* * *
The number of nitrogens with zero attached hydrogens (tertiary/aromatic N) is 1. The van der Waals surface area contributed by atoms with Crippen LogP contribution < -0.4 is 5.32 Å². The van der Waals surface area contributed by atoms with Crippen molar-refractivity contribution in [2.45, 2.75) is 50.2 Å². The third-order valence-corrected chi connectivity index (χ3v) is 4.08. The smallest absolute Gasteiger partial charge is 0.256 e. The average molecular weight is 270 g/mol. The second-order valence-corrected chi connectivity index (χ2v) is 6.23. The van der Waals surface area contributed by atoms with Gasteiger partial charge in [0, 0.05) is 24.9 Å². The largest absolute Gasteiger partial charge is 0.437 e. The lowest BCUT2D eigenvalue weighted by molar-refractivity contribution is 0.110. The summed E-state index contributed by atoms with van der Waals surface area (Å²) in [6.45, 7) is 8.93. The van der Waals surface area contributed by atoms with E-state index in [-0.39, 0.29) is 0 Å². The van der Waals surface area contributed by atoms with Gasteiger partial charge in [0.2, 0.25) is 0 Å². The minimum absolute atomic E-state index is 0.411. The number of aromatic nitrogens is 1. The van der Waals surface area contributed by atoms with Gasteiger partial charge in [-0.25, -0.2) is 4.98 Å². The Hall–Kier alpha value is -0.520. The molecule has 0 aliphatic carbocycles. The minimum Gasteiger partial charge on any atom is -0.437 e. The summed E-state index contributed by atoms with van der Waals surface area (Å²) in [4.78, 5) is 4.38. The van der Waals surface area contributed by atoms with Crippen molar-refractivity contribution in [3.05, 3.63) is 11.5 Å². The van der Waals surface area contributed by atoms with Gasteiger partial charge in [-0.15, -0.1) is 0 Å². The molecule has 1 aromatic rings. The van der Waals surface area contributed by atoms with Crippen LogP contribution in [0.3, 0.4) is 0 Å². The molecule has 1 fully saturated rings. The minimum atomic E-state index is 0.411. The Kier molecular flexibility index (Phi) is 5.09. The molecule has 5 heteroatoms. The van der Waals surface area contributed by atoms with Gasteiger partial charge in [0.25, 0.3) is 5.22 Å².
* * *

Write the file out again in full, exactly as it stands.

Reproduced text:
The number of nitrogens with zero attached hydrogens (tertiary/aromatic N) is 1. The van der Waals surface area contributed by atoms with Crippen LogP contribution < -0.4 is 5.32 Å². The van der Waals surface area contributed by atoms with Crippen molar-refractivity contribution in [2.45, 2.75) is 50.2 Å². The third-order valence-corrected chi connectivity index (χ3v) is 4.08. The smallest absolute Gasteiger partial charge is 0.256 e. The average molecular weight is 270 g/mol. The second-order valence-corrected chi connectivity index (χ2v) is 6.23. The van der Waals surface area contributed by atoms with Gasteiger partial charge in [0, 0.05) is 24.9 Å². The largest absolute Gasteiger partial charge is 0.437 e. The lowest BCUT2D eigenvalue weighted by molar-refractivity contribution is 0.110. The summed E-state index contributed by atoms with van der Waals surface area (Å²) in [6.45, 7) is 8.93. The van der Waals surface area contributed by atoms with E-state index in [-0.39, 0.29) is 0 Å². The van der Waals surface area contributed by atoms with Gasteiger partial charge in [0.2, 0.25) is 0 Å². The minimum absolute atomic E-state index is 0.411. The number of aromatic nitrogens is 1. The van der Waals surface area contributed by atoms with Gasteiger partial charge in [-0.25, -0.2) is 4.98 Å². The Hall–Kier alpha value is -0.520. The molecule has 0 aliphatic carbocycles. The minimum Gasteiger partial charge on any atom is -0.437 e. The summed E-state index contributed by atoms with van der Waals surface area (Å²) in [4.78, 5) is 4.38. The van der Waals surface area contributed by atoms with Crippen molar-refractivity contribution in [3.05, 3.63) is 11.5 Å². The van der Waals surface area contributed by atoms with Gasteiger partial charge in [-0.15, -0.1) is 0 Å². The molecule has 1 aromatic rings. The van der Waals surface area contributed by atoms with Crippen LogP contribution in [0.3, 0.4) is 0 Å². The molecule has 1 fully saturated rings. The minimum atomic E-state index is 0.411. The Kier molecular flexibility index (Phi) is 5.09. The molecule has 5 heteroatoms. The van der Waals surface area contributed by atoms with Gasteiger partial charge in [0.25, 0.3) is 5.22 Å².